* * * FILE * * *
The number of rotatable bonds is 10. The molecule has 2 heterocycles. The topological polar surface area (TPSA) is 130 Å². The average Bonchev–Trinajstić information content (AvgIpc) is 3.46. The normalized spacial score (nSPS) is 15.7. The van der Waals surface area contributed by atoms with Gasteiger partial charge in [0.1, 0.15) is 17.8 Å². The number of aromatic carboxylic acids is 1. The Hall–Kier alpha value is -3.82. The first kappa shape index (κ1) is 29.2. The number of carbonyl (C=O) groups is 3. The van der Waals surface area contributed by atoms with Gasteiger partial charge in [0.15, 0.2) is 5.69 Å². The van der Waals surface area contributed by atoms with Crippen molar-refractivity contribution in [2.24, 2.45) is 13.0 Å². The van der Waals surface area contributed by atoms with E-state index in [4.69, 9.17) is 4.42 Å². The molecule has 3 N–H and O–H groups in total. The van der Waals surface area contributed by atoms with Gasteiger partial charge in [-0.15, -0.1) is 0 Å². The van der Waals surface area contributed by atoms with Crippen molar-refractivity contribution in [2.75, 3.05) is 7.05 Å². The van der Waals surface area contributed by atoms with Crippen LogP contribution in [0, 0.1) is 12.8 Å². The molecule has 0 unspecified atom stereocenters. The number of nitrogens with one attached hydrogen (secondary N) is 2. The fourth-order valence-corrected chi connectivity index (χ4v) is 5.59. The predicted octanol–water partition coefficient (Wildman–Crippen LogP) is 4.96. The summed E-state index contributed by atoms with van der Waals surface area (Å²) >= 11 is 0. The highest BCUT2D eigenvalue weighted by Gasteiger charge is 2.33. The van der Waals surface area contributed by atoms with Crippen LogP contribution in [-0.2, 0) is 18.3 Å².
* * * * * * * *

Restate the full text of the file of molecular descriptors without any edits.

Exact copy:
The number of rotatable bonds is 10. The molecule has 2 heterocycles. The topological polar surface area (TPSA) is 130 Å². The average Bonchev–Trinajstić information content (AvgIpc) is 3.46. The normalized spacial score (nSPS) is 15.7. The van der Waals surface area contributed by atoms with Gasteiger partial charge in [0.1, 0.15) is 17.8 Å². The number of aromatic carboxylic acids is 1. The Hall–Kier alpha value is -3.82. The first kappa shape index (κ1) is 29.2. The number of carbonyl (C=O) groups is 3. The van der Waals surface area contributed by atoms with Gasteiger partial charge in [0.15, 0.2) is 5.69 Å². The van der Waals surface area contributed by atoms with Crippen molar-refractivity contribution in [2.24, 2.45) is 13.0 Å². The van der Waals surface area contributed by atoms with E-state index in [4.69, 9.17) is 4.42 Å². The molecule has 3 N–H and O–H groups in total. The van der Waals surface area contributed by atoms with Gasteiger partial charge in [-0.15, -0.1) is 0 Å². The van der Waals surface area contributed by atoms with Crippen molar-refractivity contribution in [2.75, 3.05) is 7.05 Å². The van der Waals surface area contributed by atoms with Crippen LogP contribution in [0, 0.1) is 12.8 Å². The molecule has 0 unspecified atom stereocenters. The number of nitrogens with one attached hydrogen (secondary N) is 2. The fourth-order valence-corrected chi connectivity index (χ4v) is 5.59. The predicted octanol–water partition coefficient (Wildman–Crippen LogP) is 4.96. The summed E-state index contributed by atoms with van der Waals surface area (Å²) >= 11 is 0. The highest BCUT2D eigenvalue weighted by Gasteiger charge is 2.33. The van der Waals surface area contributed by atoms with Crippen LogP contribution in [-0.2, 0) is 18.3 Å².